The first was to immerse myself in the Psalms to be sure that I wasn’t encountering a God I had made up myself. Any God I make up will be less troubling and offensive, to be sure, but then how can such a God contradict me when my heart says that there’s no hope, or that I’m worthless? The Psalms show me a God maddening in his complexity, but this difficult deity comes across as a real being, not one any human would have conjured. Through the Psalms, I grew in confidence that I was before “him with whom we have to do.”
The second discipline was something that earlier writers like Edwards called spiritual “soliloquy.” You see it in Psalms 42 and 103, where the psalmist says, “Why are you cast down, O my soul?” and “Bless the Lord, O my soul. And forget not all his benefits.” The authors are addressing neither God nor their readers but their own souls, their selves. They are not so much listening to their hearts as talking to them. They are interrogating them and reminding them about God. They are taking truths about God and pressing them down deep into their hearts until they catch fire there.
I had to look hard at my deepest trusts, my strongest loves and fears, and bring them into contact with God. Sometimes—not always, or even usually—this leads, as the poet George Herbert wrote, to “a kind of tune … softness, and peace, and joy, and love, and bliss, exalted manna … heaven in the ordinary.” But even though most days’ hour of Bible reading, meditation, soliloquy, and prayer doesn’t yield this kind of music, the reality of God and his promises grew on me. My imagination became more able to visualize the resurrection and rest my heart in it.
Most particularly for me as a Christian, Jesus’s costly love, death, and resurrection had become not just something I believed and filed away, but a hope that sustained me all day. I pray this prayer daily. Occasionally it electrifies, but ultimately it always calms:
And as I lay down in sleep and rose this morning only by your grace, keep me in the joyful, lively remembrance that whatever happens, I will someday know my final rising, because Jesus Christ lay down in death for me, and rose for my justification.
As this spiritual reality grows, what are the effects on how I live? One of the most difficult results to explain is what happened to my joys and fears. Since my diagnosis, Kathy and I have come to see that the more we tried to make a heaven out of this world—the more we grounded our comfort and security in it—the less we were able to enjoy it.
Kathy finds deep consolation and rest in the familiar, comforting places where we vacation. Some of them are shacks with bare light bulbs on wires, but they are her Sehnsucht locations—the spaces for which she longs. My pseudo-salvations are professional goals and accomplishments—another book, a new ministry project, another milestone at the church. For these reasons we found that when we got to the end of a vacation at the beach, our responses were both opposite and yet strangely the same.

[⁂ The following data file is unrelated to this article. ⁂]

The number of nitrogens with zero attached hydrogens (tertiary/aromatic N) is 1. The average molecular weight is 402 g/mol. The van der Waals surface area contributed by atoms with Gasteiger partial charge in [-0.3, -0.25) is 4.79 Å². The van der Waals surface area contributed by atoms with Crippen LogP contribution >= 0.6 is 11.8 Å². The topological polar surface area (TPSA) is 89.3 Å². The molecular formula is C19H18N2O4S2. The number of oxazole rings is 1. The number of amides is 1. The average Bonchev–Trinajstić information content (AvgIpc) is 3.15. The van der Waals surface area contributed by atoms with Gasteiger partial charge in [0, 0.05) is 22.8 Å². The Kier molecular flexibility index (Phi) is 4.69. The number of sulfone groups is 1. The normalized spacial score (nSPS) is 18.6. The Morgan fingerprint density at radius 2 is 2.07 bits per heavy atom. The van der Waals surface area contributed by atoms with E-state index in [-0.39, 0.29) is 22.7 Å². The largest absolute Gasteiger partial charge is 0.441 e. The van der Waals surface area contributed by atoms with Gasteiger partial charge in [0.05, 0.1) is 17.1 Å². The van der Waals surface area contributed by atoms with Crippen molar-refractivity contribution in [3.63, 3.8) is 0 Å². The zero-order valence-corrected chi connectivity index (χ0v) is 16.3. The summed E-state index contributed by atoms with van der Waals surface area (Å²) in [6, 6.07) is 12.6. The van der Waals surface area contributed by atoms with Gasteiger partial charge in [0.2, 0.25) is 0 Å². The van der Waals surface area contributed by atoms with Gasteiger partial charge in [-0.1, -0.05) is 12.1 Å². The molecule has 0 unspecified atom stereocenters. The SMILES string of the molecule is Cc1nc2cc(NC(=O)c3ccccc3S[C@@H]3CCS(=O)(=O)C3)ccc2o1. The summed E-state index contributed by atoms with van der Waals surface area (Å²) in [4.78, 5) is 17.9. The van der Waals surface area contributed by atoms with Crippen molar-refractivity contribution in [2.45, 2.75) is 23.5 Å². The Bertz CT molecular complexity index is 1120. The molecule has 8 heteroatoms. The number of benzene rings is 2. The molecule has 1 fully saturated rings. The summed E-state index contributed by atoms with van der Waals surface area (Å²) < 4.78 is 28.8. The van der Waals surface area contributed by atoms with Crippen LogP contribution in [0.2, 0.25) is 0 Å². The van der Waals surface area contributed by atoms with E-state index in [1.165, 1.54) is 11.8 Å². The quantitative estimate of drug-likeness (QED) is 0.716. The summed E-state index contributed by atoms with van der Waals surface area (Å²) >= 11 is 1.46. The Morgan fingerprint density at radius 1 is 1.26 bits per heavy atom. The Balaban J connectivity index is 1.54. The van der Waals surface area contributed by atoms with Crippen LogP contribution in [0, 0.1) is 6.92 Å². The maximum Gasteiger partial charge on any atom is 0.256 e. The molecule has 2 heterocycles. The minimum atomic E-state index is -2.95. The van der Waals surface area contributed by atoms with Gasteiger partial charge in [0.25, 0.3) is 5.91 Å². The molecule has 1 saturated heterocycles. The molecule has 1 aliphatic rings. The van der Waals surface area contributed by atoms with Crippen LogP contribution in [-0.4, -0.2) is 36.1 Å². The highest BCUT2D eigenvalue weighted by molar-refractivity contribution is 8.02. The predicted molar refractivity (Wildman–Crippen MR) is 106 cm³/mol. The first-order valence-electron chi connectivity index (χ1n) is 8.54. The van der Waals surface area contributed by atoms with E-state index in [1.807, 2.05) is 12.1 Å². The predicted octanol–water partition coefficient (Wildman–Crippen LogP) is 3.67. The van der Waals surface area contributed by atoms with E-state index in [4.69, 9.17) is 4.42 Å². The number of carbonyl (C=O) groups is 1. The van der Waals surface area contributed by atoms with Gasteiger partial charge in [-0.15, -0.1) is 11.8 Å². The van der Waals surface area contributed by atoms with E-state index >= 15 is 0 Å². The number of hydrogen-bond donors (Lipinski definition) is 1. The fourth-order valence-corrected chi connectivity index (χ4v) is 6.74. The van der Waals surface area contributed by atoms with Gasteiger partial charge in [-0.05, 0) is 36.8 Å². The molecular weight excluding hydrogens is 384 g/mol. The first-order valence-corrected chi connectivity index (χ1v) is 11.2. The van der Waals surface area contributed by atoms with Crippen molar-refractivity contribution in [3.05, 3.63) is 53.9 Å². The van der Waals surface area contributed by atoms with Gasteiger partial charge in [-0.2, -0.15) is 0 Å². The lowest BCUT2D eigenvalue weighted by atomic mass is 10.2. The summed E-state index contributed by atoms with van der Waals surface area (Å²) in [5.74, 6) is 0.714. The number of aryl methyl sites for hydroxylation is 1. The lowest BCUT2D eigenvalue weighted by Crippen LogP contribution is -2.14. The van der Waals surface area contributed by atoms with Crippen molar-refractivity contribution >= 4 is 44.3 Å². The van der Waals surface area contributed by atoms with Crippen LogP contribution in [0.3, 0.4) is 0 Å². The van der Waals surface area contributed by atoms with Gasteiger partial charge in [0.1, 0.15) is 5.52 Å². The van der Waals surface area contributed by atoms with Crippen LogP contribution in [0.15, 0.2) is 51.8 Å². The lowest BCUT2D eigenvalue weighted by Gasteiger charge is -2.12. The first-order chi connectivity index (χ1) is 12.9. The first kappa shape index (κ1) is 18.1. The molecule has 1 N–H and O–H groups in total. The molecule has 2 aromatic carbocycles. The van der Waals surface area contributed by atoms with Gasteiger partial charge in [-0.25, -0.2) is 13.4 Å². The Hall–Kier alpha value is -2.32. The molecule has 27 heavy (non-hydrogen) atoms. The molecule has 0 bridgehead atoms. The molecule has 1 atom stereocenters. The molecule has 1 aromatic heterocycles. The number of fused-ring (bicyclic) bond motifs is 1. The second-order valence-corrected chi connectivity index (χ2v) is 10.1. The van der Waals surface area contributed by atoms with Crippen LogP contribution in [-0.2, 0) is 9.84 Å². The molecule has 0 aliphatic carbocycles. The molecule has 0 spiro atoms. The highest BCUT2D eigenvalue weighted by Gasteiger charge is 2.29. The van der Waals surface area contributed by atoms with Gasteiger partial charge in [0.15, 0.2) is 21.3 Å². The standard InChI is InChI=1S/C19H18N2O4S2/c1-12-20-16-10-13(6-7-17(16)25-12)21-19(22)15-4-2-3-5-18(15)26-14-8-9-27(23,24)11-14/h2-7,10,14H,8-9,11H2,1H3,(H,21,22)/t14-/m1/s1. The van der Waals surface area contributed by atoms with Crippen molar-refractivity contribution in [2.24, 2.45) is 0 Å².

Kathy would begin to mourn the need to depart almost as soon as she arrived, which made it impossible for her to fully enjoy herself. She would fantasize about handcuffing herself to the porch railing and refusing to budge. I, however, would always chafe and be eager to get back to work. I spent much of the time at the beach brainstorming and writing out plans. Neither of us learned to savor the moment, and so we never came home refreshed.
A short, green Jedi Master’s words applied to me perfectly: “All his life has he looked away to the future, the horizon. Never his mind on where he was.” Kathy and I should have known better. We did know better. When we turn good things into ultimate things, when we make them our greatest consolations and loves, they will necessarily disappoint us bitterly. “Thou hast made us for thyself,” Augustine said in his most famous sentence, “and our hearts are restless until they find their rest in Thee.” The 18th-century hymn writer John Newton depicted God as saying to the human soul, “These inward trials I employ from pride and self to set thee free, and break thy schemes of earthly joy that thou would find thine all in me.”
To our surprise and encouragement, Kathy and I have discovered that the less we attempt to make this world into a heaven, the more we are able to enjoy it.
No longer are we burdening it with demands impossible for it to fulfill. We have found that the simplest things—from sun on the water and flowers in the vase to our own embraces, sex, and conversation—bring more joy than ever. This has taken us by surprise.
This change was not an overnight revolution. As God’s reality dawns more on my heart, slowly and painfully and through many tears, the simplest pleasures of this world have become sources of daily happiness. It is only as I have become, for lack of a better term, more heavenly minded that I can see the material world for the astonishingly good divine gift that it is.
I can sincerely say, without any sentimentality or exaggeration, that I’ve never been happier in my life, that I’ve never had more days filled with comfort. But it is equally true that I’ve never had so many days of grief. One of our dearest friends lost her husband to cancer six years ago. Even now, she says, she might seem fine, and then out of nowhere some reminder or thought will sideswipe her and cripple her with sorrow.
Yes. But I have come to be grateful for those sideswipes, because they remind me to reorient myself to the convictions of my head and the processes of my heart. When I take time to remember how to deal with my fears and savor my joys, the consolations are stronger and sweeter than ever.
When you buy a book using a link on this page, we receive a commission. Thank you for supporting The Atlantic.